Laurelhurst is expected to break ground in mid-June.
The tighter lending environment and the pandemic forced Aegis to revisit plans for upcoming projects, as well. It is looking at fewer amenities, more multipurpose rooms for programming, and adding more rentable space. It is also minimizing expensive finishes while still having an impact on prospective residents’ first visits to a community, emphasizing what Braun calls the “Aegis ‘wow factor’” within the first 90 feet of entering a building, and in their first 90 seconds at a community.
“We’re still wanting people to live with us just by looking at our spaces,” he said.
Jennings estimated that 50% of lenders that Dover deals with continued business as usual during the pandemic’s initial disruption. Regional and community banks, notably, were closing with the company at pre-pandemic terms.
Dover responded to the disrupted landscape by erring on the side of transparency. It shared its modeling scenarios with lenders, as well as updated occupancy at comparable communities and positive Covid-19 cases, showing banks how seriously Cedarhurst Living took the safety of its communities.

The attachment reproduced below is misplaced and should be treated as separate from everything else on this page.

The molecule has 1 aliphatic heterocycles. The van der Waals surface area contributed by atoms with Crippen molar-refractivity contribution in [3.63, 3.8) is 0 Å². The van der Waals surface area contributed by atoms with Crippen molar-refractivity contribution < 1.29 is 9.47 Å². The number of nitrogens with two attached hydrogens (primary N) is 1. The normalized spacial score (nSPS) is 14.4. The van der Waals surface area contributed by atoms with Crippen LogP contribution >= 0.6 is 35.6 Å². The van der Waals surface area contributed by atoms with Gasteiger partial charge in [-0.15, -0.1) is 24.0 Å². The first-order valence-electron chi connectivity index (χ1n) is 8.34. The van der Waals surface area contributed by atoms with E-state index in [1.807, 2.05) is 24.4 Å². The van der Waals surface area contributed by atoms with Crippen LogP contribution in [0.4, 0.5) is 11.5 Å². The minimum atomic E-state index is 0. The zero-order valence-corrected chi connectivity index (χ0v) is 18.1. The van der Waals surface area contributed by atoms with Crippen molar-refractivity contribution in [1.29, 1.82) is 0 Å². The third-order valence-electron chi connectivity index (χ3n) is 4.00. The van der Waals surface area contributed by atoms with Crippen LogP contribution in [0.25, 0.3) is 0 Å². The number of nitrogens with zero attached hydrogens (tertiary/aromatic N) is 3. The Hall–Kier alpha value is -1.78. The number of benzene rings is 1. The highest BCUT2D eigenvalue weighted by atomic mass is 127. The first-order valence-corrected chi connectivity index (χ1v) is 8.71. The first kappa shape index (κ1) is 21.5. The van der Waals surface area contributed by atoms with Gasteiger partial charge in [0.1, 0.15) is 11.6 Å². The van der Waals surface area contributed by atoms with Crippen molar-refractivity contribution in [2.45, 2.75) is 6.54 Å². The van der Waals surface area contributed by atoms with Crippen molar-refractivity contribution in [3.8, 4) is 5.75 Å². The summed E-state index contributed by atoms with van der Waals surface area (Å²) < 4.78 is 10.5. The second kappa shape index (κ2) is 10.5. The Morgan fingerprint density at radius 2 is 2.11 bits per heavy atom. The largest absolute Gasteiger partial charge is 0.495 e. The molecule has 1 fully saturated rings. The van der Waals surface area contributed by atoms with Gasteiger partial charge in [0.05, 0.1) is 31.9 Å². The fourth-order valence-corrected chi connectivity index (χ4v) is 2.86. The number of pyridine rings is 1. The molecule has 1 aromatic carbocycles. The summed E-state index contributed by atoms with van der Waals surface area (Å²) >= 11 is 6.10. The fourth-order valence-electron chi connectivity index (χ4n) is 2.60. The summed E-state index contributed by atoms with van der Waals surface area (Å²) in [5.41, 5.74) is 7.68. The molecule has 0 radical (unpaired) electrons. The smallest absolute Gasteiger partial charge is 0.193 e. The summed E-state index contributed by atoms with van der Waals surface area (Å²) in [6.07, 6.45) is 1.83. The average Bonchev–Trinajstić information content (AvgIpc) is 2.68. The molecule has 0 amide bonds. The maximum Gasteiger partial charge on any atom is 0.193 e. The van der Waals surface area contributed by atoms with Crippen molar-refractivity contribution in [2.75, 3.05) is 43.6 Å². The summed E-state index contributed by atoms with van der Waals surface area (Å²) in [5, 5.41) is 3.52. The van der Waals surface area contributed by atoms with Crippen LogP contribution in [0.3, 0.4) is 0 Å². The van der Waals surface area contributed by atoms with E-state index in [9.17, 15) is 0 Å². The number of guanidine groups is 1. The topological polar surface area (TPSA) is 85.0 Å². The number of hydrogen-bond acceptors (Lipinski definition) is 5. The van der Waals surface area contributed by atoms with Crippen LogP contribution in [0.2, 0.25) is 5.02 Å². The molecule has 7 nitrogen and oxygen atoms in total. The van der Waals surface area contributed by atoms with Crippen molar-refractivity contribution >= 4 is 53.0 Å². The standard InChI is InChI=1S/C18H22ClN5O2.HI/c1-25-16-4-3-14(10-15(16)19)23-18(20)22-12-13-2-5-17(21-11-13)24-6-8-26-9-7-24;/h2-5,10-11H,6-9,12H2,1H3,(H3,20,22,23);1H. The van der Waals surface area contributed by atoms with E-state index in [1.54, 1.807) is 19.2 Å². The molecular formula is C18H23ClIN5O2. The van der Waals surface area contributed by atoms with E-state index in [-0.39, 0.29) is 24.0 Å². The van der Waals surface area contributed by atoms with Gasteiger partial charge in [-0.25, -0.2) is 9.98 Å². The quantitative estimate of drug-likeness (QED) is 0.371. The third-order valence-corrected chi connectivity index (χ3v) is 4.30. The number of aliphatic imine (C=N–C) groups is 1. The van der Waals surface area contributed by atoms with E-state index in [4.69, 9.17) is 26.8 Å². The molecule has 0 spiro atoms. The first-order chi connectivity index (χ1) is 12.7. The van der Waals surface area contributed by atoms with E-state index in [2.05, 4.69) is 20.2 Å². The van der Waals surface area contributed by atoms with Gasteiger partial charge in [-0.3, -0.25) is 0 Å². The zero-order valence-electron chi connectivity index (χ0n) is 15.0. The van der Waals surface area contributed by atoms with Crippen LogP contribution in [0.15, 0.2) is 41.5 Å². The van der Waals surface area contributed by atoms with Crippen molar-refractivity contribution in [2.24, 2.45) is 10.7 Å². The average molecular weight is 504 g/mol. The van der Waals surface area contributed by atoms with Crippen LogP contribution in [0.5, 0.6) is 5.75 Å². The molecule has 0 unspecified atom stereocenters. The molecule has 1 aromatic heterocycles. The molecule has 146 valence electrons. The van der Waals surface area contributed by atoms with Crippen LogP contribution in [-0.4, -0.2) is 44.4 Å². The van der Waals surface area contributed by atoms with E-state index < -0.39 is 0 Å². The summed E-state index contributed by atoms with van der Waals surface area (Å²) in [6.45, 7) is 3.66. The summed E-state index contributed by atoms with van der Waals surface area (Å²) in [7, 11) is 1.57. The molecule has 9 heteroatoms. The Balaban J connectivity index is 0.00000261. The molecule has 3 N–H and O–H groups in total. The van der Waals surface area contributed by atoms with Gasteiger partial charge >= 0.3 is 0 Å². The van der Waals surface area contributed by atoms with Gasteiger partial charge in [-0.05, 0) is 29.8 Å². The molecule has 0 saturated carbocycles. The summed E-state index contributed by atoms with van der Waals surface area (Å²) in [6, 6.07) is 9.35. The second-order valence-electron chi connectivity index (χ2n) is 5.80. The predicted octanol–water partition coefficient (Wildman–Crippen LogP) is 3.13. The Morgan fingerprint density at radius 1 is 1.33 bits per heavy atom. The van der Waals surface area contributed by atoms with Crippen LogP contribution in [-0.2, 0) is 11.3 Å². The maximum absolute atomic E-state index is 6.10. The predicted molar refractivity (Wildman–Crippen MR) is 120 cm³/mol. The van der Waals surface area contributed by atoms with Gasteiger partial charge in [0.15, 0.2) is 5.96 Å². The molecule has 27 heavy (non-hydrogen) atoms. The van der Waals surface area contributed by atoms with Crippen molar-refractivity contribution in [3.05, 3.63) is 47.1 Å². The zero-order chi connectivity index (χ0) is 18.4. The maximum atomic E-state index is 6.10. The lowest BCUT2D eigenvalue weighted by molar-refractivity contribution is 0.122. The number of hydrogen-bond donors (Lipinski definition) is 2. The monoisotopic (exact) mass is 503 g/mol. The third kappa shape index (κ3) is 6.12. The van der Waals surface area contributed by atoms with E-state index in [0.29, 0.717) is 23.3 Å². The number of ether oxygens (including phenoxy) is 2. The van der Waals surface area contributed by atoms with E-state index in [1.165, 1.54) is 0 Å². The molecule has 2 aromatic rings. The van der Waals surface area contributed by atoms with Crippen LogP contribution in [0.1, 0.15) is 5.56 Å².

“Even that question is dying down,” he said, of inquiries about active Covid-19 infections.
A flood of new lenders has entered the space, primarily private equity offering non-recourse debt at slightly higher interest rates, as well as short-term mezzanine debt.
Twain Financial Partners gained entry to the space last year by offering ground leases to developers as a mechanism to complete capital stacks, Director of Strategic Investments David Taylor said.
The St. Louis-based firm closed five ground lease deals since July 2020, putting around $7 million in proceeds to work. Twain also has another $35 million invested through property assessed clean energy (PACE) financing mechanisms.